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Mário S. Alvim Ph.D. Thesis Defense École Polytechnique – LIX Supervised by catuscia palamidessi

Mário S. Alvim Ph.D. Thesis Defense École Polytechnique – LIX Supervised by catuscia palamidessi

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## Mário S. Alvim Ph.D. Thesis Defense École Polytechnique – LIX Supervised by catuscia palamidessi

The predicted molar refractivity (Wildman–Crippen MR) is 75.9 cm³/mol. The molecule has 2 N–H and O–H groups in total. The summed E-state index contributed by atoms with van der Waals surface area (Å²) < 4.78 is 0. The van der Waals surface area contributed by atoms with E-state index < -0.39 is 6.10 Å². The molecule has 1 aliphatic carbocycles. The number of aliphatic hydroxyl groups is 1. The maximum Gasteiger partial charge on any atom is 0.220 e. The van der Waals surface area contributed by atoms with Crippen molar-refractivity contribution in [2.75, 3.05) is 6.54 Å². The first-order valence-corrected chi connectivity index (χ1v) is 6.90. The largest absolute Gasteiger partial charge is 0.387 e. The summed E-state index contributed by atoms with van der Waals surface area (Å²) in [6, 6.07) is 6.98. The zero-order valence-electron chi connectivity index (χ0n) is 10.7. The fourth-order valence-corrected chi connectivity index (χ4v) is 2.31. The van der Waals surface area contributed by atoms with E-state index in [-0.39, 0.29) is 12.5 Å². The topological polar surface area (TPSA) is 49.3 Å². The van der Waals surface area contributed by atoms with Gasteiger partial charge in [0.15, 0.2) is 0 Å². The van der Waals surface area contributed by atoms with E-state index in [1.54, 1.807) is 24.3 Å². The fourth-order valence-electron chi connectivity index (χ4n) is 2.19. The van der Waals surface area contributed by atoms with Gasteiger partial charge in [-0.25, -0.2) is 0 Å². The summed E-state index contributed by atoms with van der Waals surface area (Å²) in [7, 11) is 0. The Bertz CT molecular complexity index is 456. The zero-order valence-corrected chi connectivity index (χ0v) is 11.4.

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**Formal approaches to information hiding: an analysis of**interactive systems, statistical disclosure control, and refinement of specifications Mário S. Alvim Ph.D. Thesis Defense École Polytechnique – LIX Supervised by catuscia palamidessi TexPoint fonts used in EMF. Read the TexPoint manual before you delete this box.: AA**Part I**Introduction Ph.D. Defense - Mário S. Alvim**Information hiding**In many cases the broad and efficient dissemination of information is desirable. But in several situations it is undesirable, or even unacceptable, that part of the information be leaked. Information hiding deals with the problem of keeping secret part of the information processed by a computational system. Ph.D. Defense - Mário S. Alvim**Subfields of information hiding**• Subfields of information hiding vary depending on: • Whatone wants to keep secret; • From which adversaryor attacker; • How powerful the adversary is. • The subfields are not mutually exclusive. • We observe an increasing covergence in the research. An individual’s identity? A message’s contents? The link between an individual and an action? Can he only observe the system? Can he interact with the system? An external entity? A user of the system? Ph.D. Defense - Mário S. Alvim**Our focus**• Information flow: protecting the secret information w.r.t. what can be deduced from the observable behavior of the system. • Ex: Election system • Statistical disclosure control: protecting individual information within a statistical sample. observables secrets Alice -> X X=2, Y=1 Bob -> X Time Cindy > Y Heating Ph.D. Defense - Mário S. Alvim**The qualitative approach**• By observing the system’sbehavior, the adversarycannotbe sure of what the secret is. • The principle of confusion: “For every observable output generated by a secret input value, there is another secret value that could also have generated the same output.” • Does not take into consideration the adversary’s level of (un)certainty about the secret. • Noninterference:the secrets do not alter the observable behavior of the system. • Unachievable in practice. Partitioning ? ... ... Ph.D. Defense - Mário S. Alvim**The quantitative approach**• Takes into consideration the level of (un)certainty of the adversary. • Allows us to compare two systems w.r.t. the level of security they provide. • Makes use of probabilities. • Main approaches: • Bayes risk • Information theory Our focus on this thesis Ph.D. Defense - Mário S. Alvim**Plan of the presentation**Part II Information theory as a framework for information leakage Part III Information flow in interactive systems Part IV Differential-privacy: the trade-off between privacy and utility Part V Safe equivalences for security properties Part VI Conclusion Ph.D. Defense - Mário S. Alvim**Part II**Information theory as a framework for information leakage Ph.D. Defense - Mário S. Alvim**Information theory and communication**• Information theory originally focused on how to transmit information through unreliable (or noisy) channels. • It allows us to reason about: • the degree of uncertaintiy of a random variable; • the amount of information one random variable carries about another random variable. Ph.D. Defense - Mário S. Alvim**Noisy channels**Channel matrix Noisy channel • is a finite input alphabet • is a finite output alphabet • is the probability of output given input • is the channel matrix where input output secrets System’sbehavior observables Ph.D. Defense - Mário S. Alvim**Information leakage**• General principle: • The uncertaintycan be measured in different ways, corresponding to different models of attack. • Models of guessing attacks (Köpf and Basin): • The adversary wants to determine the value of a random variable . • He can ask (adaptatively) several yes/no questions to an oracle. • The attacker knows the a priori distribution . • Different measures of uncertainty correspond to different models of attack. A subsequent question may depend on the answer to a previous question.. Ph.D. Defense - Mário S. Alvim**Shannon entropy**Leakage as mutual information: Leakage Initial uncertainty Remaining uncertainty • Meaning in security: • The adversary can ask questions of the type “Does belong to ?” • is the lower bound to the expected number of questions necessary to determine the value of . Ph.D. Defense - Mário S. Alvim**Réniy min-entropy**Leakage as min-entropy leakage:: Leakage Initial uncertainty Remaining uncertainty (Smith) • Meaning in security: • One try attack: “Is?” • Closely related to the Bayes risk. Ph.D. Defense - Mário S. Alvim**Part III**Information flow in interactive systems Ph.D. Defense - Mário S. Alvim**The problem of interactivity**• So far the information-theoretic approach has been applied only to systems where secrets do not depend on observables. • In interactive systems secrets and observables can interleaveand influence each other: • Auction protocols, web applications, command line programs, etc. • In such systems the classic information-theoretic approach fails. Ph.D. Defense - Mário S. Alvim**The problem of interactivity: an example**Web based application A seller can offer a cheapor an expensiveproduct (observables) Two possible buyers: richor poor(secrets) Channel matrix: ? expensive cheap 0.5 0.5 poor rich poor rich t’ s’ t s S=0.4, t=0.6 • Channel matrix is not invariant w.r.t. input distribution. • Capacity can no longer be calculated. S=0.1, t=0.3 Ph.D. Defense - Mário S. Alvim**Our contribution**• Extend the classic information-theoretic approach to interactive systems: • Modelling systems as Interactive Information-Hiding Systems (IIHSs); • Using channels with memory and feedback; • Re-interpreting the leakage in this more genereal scenario, finding a more adequate definition of leakage. • Show that the capacity of the channels associated to IIHSs is a continuous function of the Kantorovich metric Ph.D. Defense - Mário S. Alvim**Some necessary technicalities**• is a set of symbols • In a sequence of symbols, represents the symbol at time • Example: In we have and • contains all the information about the joint behavior of the sequences of inputs and outputs up to time • By probability laws: feedback memory Ph.D. Defense - Mário S. Alvim**Channels with memory and feedback**Code-functions “Interactor” Stochastic Kernels Delay • Mutual information can be slpit into its components: • directed information from input to output • directed information from output to intput • It can be shown that Ph.D. Defense - Mário S. Alvim**Modelling IIHS’s as channels with memory and feedback**• Theorem: Given a fully probabilistic IIHS, it is always possible to construct a joint prob. dist. s.t. it always hold (): • And a corollary shows how to construct . Code-functions “Interactor” Stochastic Kernels Combine altogether in a new joint probability distribution Combine altogether in a new joint probability distribution Delay Combine altogether in a new joint probability distribution Comes directly from the IIHS Deterministic: how to embed into it? Behavior of the channel Behavior of the IIHS Ph.D. Defense - Mário S. Alvim**Leakage**• In the classical information theoretic approach: • In channels with memory and feedback: • The worst case leakage is the capacity of the channel: • where is the set of all possible input distributions 3 examples of Info. Leakage A priori uncertainty of the input distribution A posteriori uncertainty Leakage A priori uncertainty of the “reactor” A posteriori uncertainty Leakage Ph.D. Defense - Mário S. Alvim**Part IV**Differential privacy: the trade-off between privacy and utility Ph.D. Defense - Mário S. Alvim**Statistical databases**• A statistical database is a collection of data of several participants. • Usersof the database can ask statistical queries, such as: • Average height, maximum salary, most common disease. • Usually we consider the global information relative to the database as public, while the individual information about a participant is private. Ph.D. Defense - Mário S. Alvim**An example**• A statistical database contains the salary of several employees. • A user has the some side information: • There are 100 people in the database (counting query) • The average salary is 3.000 €(average query) • Then Robert is included in the database. The user repeat the queries and finds out that the average salary is now 3.050 €. • And she can conclude that Robert earns 8.050 €: privacy breach! Newspapers,common sense,previous queries, etc Previous knowledge Ph.D. Defense - Mário S. Alvim**General problem**• How to ensure that the queries provide statistical information about the whole sample without harming the privacy of the participants? • Usually it is done by adding randomization: instead of reporting the real answer for the query, a noisy answer is reported to the user. • The noise is carefully added to obfuscate the link between the values of participants in the database and the reported answer to the query. • Yet the noise should avoid reporting answers that are “too far away” from the real answers. Ph.D. Defense - Mário S. Alvim**A model of utility and privacy**• Participants: • Values: • Universe of databases: • Randomized function: • where Absence is included as a special symbol, e.g. null Channel ratio dataset reportedanswer -d.p. randomized function Ph.D. Defense - Mário S. Alvim**Differential Privacy**• Differential privacy [Dwork]: the effect of the presence of any individual in a database will be negligible, even when an adversary has auxiliary knowledge. • We can also consider presence/absence of any individual, or his value. • It is a strong statistical guarantee. • Formally (discrete case): • Two databases and differing on the presence/value of at most one row are called neighbors or adjacent. We write . • A function provides -differential privacy if, for every , and for all possible answer to the query: Ph.D. Defense - Mário S. Alvim**A model of utility and privacy**Oblivious mechanisms: the reported answer depends only on the real answer, and not on the database. dataset real answer reported answer randomization mechanism Leakage query (-diff. priv. randomized function) Utility Ph.D. Defense - Mário S. Alvim**Our contribution**(1) Does-d.p. induce a bound on the information leakage of the randomized function ? (2) Does -d.p. induce a bound on the information leakage relative to an individual? (3) Does -d.p. induce a bound on the utility? (4) Given a query and a value , can we construct a randomized function satisfying -d.p. and also presenting maximum utility? In the worst case scenario where the attacker knows the values of all other participants. Ph.D. Defense - Mário S. Alvim**The adopted measures of utility and leakage**• Leakage is modeled as min-entropy leakage: • Utility is modeled with gain functions: • Binarygain function: if and otherwise. • In the binary case is the Bayes risk. Ph.D. Defense - Mário S. Alvim**Methodology**The adjacency relation on the database domain induces a graph . The relation can be extended to the real answers domain :if and then is also a graph. We consider two special types of graphs: • Distance-regular Ph.D. Defense - Mário S. Alvim**Some theorems**• Given a channel from to , we perform transformations which: • Are valid for the uniform input distribution; • Preserve the a posteriori min-entropy • Provide -d.p. • This allows us to find very regular matrices. • And therefore a bound on any graph Corresponds to the maximum value of . dist-regular Ph.D. Defense - Mário S. Alvim**The proof technique**• The previous theorems can be applied to any channel from to . • Leakage: we apply the theorems to the channel from to • Utility: we apply the theorems to the channel from to randomization mechanism Leakage dataset real answer reported answer query Utility (-diff. priv. randomized function) Ph.D. Defense - Mário S. Alvim**The bounds**• Leakage: we apply the theorems to the channel from databasesto reported answers • Proposition: is both distance-regular and • Utility: we apply the theorems to the channel from real answersto reported answers • when the graph is distance-regular or Ph.D. Defense - Mário S. Alvim**Our contribution**(1) Does-d.p. induce a bound on the information leakage of the randomized function ? Yes: (2) Does -d.p. induce a bound on the information leakage relative to an individual? Yes: It works in every case, as is always dist-reg. and Ph.D. Defense - Mário S. Alvim**Our contribution**(3) Does -d.p.induce a bound on the utility? Yes: (4) Given a query and a value , can we construct a randomized function satisfying -d.p.and also presenting maximum utility? Yes: , where Only when is also dist.-reg. or Only when is also dist.-reg. or Ph.D. Defense - Mário S. Alvim**An example**• A database with tuples: • voter id, voter city, candidate • There are 6 cities: A, B, C, D, E, F • Query: Which city had more votes for a given candidate? • Clearly the gain is binary • is a clique Optimal mechanism: Ph.D. Defense - Mário S. Alvim**Part V**Safe equivalences for security properties Ph.D. Defense - Mário S. Alvim**Equivalences in security**• Equivalence relations are often used to formalize information hiding properties. • Examples: • A system guarantees anonymity for users and if: (trace equivalence) • Votesof users and for candidates and are confidential in a system if: (bisimulation) Ph.D. Defense - Mário S. Alvim**The role of nondeterminism**• In the presence of nondeterminism, there is a (dangerous) implicit assumption: • all the nondeterministic possibilities of the specification will be possible under every implementation of (or at least that the adversary will believe so). • Nondeterminism can have different natures: • Nondeterminism by design: preserved under refinement; • Underspecification: not necessarily preserved under refinement. Ph.D. Defense - Mário S. Alvim**Nondeterminism by design:**is secure. Should be presereved in the implementation Mix Mix Mix Ph.D. Defense - Mário S. Alvim**Underspecification:**But is not secure. User May be eliminated in the implementation User User Ph.D. Defense - Mário S. Alvim**Motivation**• Two types of nondeterminism: • Angelic: inherent to the system, like in . The scheduler has freedom to help the system. • Demonic: underspecification, like in . The design should guarantee that even in the worst case choice (by the scheduler), the security is still preserved. • Problem: in the equivalence approach the nondeterminism is considered only as angelic. Ph.D. Defense - Mário S. Alvim**Contribution**A formalism to handle both angelic and demonic nondeterminism. Notions of safe equivalences: safe trace-equivalence and safe-bisimulation. We show that these notions of safe equivalences imply “no leakage”. Ph.D. Defense - Mário S. Alvim**Admissible schedulers**• Global schedulers • Communication, interleaving • Cannot see the internal choices of the components Global nondeterminism (implementation freedom) • Local schedulers Local nondeterminism (inherent to the system) • Local schedulers • Randomness, noise • One for each component • Cannot see internal choices of the other components. Ph.D. Defense - Mário S. Alvim**Safe bisimulation**• Safe bisimulation • such that, whenever , then for all admissible global schedulers : Ph.D. Defense - Mário S. Alvim**Safe trace-equivalence**• Safe trace-equivalence • such that, whenever : • is but not • Theorem: safe-bisimulation implies safe trace-equivalence Ph.D. Defense - Mário S. Alvim**Safe nondeterministic information hiding**Definition: A system is leakage-free if for all observable and secrets we have • Example:(Binary secret) • is but not • Now is also Ph.D. Defense - Mário S. Alvim**Safe nondeterministic information hiding**Definition: A system is leakage-free if for all observable and secrets we have • Theorem: If then is leakage free. • Corollary: If then is leakage free. Ph.D. Defense - Mário S. Alvim